The extraction of raw materials for the production of plastic, and the transformation of those raw materials into resin are the two processes that contribute most to carbon emissions. These two steps account for 61% of emissions.  

If you manufacture goods made out of plastic, then you will have to report on the emissions involved in mining the raw materials, and in converting those raw materials into plastics as upstream Scope 3 carbon emissions.  

Using recycled plastic in your manufacturing processes can significantly cut down on upstream Scope 3 emissions. Studies have found that recycling plastic reduces carbon emissions 42% versus conventional plastic production.  


Downstream Scope 3 Emissions in Plastics Manufacturing

Plastics have been revolutionary due to their strength and durability, especially given that they are so lightweight. However, the durability of plastic can be problematic when we turn our attention to end-of-life processes.  

As a manufacturer of goods that include plastics, you will have to report on end-of-life emissions as downstream Scope 3 emissions

End-of-life, for plastics, comes in 3 forms: Recycling, incinerating, or disposal. Overall, 9% of plastics are recycled, 12% are incinerated, and 79% ends up in landfills or simply dispersed into the greater environment.  

Each of these end-of-life processes for plastics has it’s own carbon footprint. Incineration produces the greatest amount of carbon emissions. Every ton of plastic that is incinerated leads to 2 tons of CO2 released. Recycling reduces these emissions by 40%-50%. 

Plastic thrown into landfills also produces greenhouse gases as the plastics degrade naturally. However, the scientific community has not yet been able to pin down precisely how much carbon is emitted through this process.  

Pharmaceuticals manufacturing. Raw materials for active ingredients can be a major source of upstream scope 3 emissions

Examples of Upstream Scope 3 Emissions in Manufacturing: Pharmaceuticals

Petrochemicals are found in nearly all pharmaceuticals. Everything from penicillin to cough syrup to repositories are produced from petrochemical raw materials. By some estimates, 99% of feedstocks and reagents used to generate pharmaceuticals come from petroleum.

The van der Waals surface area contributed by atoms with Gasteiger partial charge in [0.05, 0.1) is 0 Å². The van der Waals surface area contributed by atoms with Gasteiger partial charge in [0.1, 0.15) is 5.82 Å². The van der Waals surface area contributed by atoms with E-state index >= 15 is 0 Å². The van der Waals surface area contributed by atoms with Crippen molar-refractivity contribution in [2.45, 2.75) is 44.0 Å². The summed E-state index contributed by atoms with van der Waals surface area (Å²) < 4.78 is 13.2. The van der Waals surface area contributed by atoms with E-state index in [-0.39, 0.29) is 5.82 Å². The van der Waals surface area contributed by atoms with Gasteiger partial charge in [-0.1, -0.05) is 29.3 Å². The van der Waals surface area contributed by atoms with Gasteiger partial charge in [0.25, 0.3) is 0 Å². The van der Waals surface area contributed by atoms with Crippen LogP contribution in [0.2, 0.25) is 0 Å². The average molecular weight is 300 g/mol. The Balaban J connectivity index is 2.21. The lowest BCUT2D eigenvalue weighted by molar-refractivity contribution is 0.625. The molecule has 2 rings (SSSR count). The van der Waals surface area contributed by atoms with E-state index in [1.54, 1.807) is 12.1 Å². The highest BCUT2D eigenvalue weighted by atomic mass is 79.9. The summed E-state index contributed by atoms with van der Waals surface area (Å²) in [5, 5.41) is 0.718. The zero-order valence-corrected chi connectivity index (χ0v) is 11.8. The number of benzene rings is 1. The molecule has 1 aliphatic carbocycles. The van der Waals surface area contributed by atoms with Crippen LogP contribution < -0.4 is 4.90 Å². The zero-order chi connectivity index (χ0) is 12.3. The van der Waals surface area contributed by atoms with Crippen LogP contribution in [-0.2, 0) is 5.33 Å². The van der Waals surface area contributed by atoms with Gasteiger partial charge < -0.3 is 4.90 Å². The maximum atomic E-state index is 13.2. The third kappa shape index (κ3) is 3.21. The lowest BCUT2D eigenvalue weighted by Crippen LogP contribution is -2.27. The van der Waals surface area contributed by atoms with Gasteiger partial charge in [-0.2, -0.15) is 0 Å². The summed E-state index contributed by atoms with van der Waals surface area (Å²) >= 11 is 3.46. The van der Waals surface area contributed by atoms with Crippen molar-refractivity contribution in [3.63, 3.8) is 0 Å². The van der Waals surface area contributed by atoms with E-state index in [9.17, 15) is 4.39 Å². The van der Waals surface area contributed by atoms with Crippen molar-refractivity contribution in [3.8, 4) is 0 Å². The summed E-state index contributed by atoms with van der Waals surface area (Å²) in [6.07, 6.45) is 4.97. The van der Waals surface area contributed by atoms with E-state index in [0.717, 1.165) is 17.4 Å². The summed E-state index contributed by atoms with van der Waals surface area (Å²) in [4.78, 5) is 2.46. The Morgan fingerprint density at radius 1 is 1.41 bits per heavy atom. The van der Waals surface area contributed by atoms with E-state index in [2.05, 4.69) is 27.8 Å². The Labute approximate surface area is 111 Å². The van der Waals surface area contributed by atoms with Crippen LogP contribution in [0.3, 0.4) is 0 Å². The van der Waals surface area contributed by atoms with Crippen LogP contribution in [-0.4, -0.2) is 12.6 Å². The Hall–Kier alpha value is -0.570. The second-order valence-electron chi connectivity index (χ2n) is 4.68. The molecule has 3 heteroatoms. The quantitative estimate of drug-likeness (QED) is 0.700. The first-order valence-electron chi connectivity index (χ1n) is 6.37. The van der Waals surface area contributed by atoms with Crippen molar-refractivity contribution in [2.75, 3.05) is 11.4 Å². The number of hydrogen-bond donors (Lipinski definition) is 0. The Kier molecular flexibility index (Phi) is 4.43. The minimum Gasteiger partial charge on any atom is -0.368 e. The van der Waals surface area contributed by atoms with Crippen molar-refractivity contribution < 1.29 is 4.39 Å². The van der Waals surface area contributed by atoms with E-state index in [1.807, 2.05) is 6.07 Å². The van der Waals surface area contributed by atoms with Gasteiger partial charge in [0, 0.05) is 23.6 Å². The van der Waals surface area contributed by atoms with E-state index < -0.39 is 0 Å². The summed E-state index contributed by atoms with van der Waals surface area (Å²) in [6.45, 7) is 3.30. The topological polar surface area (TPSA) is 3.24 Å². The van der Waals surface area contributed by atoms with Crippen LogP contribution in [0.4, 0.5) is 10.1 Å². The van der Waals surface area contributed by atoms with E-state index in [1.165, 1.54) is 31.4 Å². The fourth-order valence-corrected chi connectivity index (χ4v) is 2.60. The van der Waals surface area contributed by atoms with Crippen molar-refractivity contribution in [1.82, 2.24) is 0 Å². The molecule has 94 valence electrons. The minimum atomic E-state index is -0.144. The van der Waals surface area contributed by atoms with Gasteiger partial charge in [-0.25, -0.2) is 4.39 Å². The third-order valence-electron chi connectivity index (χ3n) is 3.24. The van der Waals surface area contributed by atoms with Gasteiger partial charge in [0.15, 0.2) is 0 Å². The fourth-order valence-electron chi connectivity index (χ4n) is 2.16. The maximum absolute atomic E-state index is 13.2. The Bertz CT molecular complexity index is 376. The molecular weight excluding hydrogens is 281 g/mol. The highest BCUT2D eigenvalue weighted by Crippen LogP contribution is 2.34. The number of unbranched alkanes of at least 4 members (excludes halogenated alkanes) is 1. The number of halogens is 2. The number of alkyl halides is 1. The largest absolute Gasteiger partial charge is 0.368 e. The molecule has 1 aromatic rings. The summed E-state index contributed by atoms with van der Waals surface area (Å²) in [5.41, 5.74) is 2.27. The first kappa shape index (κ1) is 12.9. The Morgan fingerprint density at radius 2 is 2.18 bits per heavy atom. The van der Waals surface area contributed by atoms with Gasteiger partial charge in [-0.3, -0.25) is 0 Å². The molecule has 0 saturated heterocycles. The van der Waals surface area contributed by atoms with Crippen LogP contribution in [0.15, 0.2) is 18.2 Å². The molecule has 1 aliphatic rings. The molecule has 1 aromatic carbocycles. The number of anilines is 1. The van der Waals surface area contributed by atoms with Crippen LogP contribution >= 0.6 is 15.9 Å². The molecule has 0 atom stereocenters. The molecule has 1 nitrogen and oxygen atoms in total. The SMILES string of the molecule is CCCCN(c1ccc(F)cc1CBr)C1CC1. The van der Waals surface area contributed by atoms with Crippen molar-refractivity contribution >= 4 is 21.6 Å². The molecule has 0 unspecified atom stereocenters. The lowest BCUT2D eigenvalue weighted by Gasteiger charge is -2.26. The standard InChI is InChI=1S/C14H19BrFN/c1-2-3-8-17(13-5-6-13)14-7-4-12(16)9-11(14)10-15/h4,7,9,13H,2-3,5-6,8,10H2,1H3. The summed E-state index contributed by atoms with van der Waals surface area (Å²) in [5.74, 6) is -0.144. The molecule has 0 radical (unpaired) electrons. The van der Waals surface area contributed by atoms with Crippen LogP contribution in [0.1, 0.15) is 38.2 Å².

As such, pharmaceuticals manufacturers must class petroleum as an upstream Scope 3 source of carbon emissions.  

The 5.1 billion tons of carbon released through the production, transport and processing of petroleum would be scheduled as Scope 1 and Scope 2 for the producers of petroleum. The 3% of petroleum that is used as raw ingredients for the pharmaceutical industry would be classified as Scope 3 emissions for those pharmaceutical manufacturers. 


Pharmaceutical Manufacturing: Downstream Scope 3 Emissions Examples

Downstream Scope 3 emissions include emissions from usage of products as well as emissions from the disposal of the product at end-of-life.  

For the pharmaceutical industry, usage of its products don’t typically have an appreciable carbon footprint. The exception is with single-use asthma inhalers. Asthma inhalers primarily make use of hydroflourocarbons (HFCs) as their main active ingredient. HFCs from asthma inhalers in the US produce as much an emissions impact as 500,000 cars 

Under the CSRD regulations, pharmaceutical manufacturers will have to include hydrofluorocarbons emissions as part of their downstream Scope 3 emissions.  

Otherwise – manufacturers of asthma inhalers will also have to include disposal of plastic in their downstream Scope 3 emissions.  


Assembly line for automotive transmissions
Transmissions in a car factory

Automotive Manufacturing: Example of Upstream Scope 3 Emissions

The upstream Scope 3 emissions from automobile manufacturers’ suppliers is substantial. The auto supply chain is one of 8 supply chains that account for more than half of the world’s carbon emissions 

The supply chain for automobiles is enormous, maybe too big to comprehend. ZF Group is one of several tier 1 suppliers for the automobile industry, but ZF Group estimates that it has contracts with more than 10,000 suppliers.  

Processes such as milling and stamping can be enormously energy intensive for automobile parts suppliers. For the suppliers, this energy consumption would be scheduled as Scope 2 emissions. For automobile manufacturers, they would represent upstream Scope 3 emissions. 

Downstream Scope 3 Emissions in Automotive Manufacturing

As mentioned before, downstream Scope 3 emissions include those involved with the usage and disposal of a manufactured product.  

With automobiles, emissions resulting from the usage of vehicles is by far the largest source of downstream Scope 3 emissions.  

The usage of road vehicles accounts for nearly 15% of all global carbon emissions. Automobile manufacturers must contend with accounting for carbon emissions involved with the use of their products under downstream Scope 3 emissions. 


Accounting for upstream and downstream Scope 3 carbon emissions will be a challenge for manufacturers.  

Manufacturers must depend on their suppliers to provide timely and accurate Scope 3 emissions data. Suppliers that have implemented a realtime carbon emissions tracking solution will have an easier time providing emissions data to their customers.  

Mavarick’s carbon reporting solutions go one step further. You can configure Mavarick’s carbon reporting solution to directly accept data from your supplier’s systems, making Scope 3 reporting simple. 

Talk to Mavarick today to find out how carbon reporting can become your new competitive advantage.